Dennis Mahar, advocate for elderly, dies of cancer at age 63
Dennis Mahar, longtime director of the Area Agency on Aging for Thurston, Mason and Lewis counties and a devoted community volunteer, died of cancer late Tuesday at Providence St. Peter Hospital in Olympia. He was 63.
“I don’t think any of us imagined a world without Dennis Mahar. To say he was a true giant in advocating for seniors is still too small of a characterization,” said U.S. Rep. Denny Heck, D-Washington, said in a statement.
“Everything we can possibly say about this generous individual we were privileged enough to have in our community is an understatement. I hope we will continue to share the stories of Dennis’ work on behalf of seniors to inspire others to pursue advocacy with the same passion and dedication as he did.”
In Mahar’s 35 years at the agency, Mahar made scores of contributions to strengthen the community he loved, said his close friend Rick Crawford.
This month, the United Way of Thurston County is slated to honor Mahar with the 2016 Gladys Burns Award, , which celebrates outstanding leadership, devotion, and volunteer work within a community. Mahar was a United Way board member and leader in forging the partnership between local government and the United Way, Executive Director Paul Knox said.
“Dennis was a smart, strong-minded individual who always stood on the side of the community,” Knox said. “He was someone who spent thousands of hours making it better. He had a big voice, but a smart voice.”
Mahar was the go-to emcee for many company-held forums and events. The senior fall lobby conference was usually where Mahar expressed his crowd-pleasing capabilities, Gerald “Jerry” Reilly, chairman of the ElderCare Alliance, said.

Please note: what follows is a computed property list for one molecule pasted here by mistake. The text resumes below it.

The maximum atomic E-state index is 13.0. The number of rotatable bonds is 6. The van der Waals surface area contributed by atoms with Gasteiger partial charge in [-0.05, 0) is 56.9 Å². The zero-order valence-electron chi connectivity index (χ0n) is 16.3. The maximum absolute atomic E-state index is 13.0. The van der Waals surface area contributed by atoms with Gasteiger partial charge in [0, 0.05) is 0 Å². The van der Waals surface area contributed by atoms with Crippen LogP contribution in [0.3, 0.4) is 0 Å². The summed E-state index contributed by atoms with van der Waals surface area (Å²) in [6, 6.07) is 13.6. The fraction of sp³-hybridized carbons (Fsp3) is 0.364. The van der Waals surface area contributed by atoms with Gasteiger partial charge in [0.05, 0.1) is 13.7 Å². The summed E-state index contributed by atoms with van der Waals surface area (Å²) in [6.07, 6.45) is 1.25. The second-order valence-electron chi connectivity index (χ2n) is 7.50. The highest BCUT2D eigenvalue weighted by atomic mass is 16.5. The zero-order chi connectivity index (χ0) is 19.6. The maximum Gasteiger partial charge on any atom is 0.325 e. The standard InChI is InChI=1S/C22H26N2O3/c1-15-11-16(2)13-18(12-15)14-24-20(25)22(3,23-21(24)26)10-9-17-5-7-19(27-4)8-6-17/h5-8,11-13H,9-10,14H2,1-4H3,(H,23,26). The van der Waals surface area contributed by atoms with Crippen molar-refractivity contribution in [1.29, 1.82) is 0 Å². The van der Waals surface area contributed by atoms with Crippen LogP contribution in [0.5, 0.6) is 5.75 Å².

“When speakers didn’t show up to the event, Dennis would hold the stage for 30 minutes,” Reilly said.
“He was outgoing, could think on his feet and was fair with everyone.”
Mahar was involved with the Food Bank board and Thurston County Leadership, Reilly said. Mahar also served on The Alzheimer’s Association board, and helped lead the Washington State Senior Citizens Lobby and Senior Games.
Mahar also was a frequent blogger on the New York Times website and contributor to the Senior News in Olympia.
Reilly described Mahar as a “magnificent thinker and extremely competent professional in the world of people with a disability.”
Crawford said, “Dennis has been a strong champion for our most vulnerable populations including our very youngest to our very eldest citizens on local, state and national levels. He will be sadly missed, leaving some big shoes to fill.”
When Mahar was diagnosed with cancer, he wasn’t negative, said Lorrie Mahar, his wife of 40 years. He celebrated his life until the end, and she said that helped her stay positive and reflect on the wonderful life they had together.
“We were told that we were soul mates from the very first point we met,” Lorrie said. “And we really were. He used to tell me, ‘My work for the community is my passion, and my life with you is my joy.’”
Funeral Alternatives of Washington in Tumwater will be coordinating Mahar’s services. Call 360-753-1065 for more information.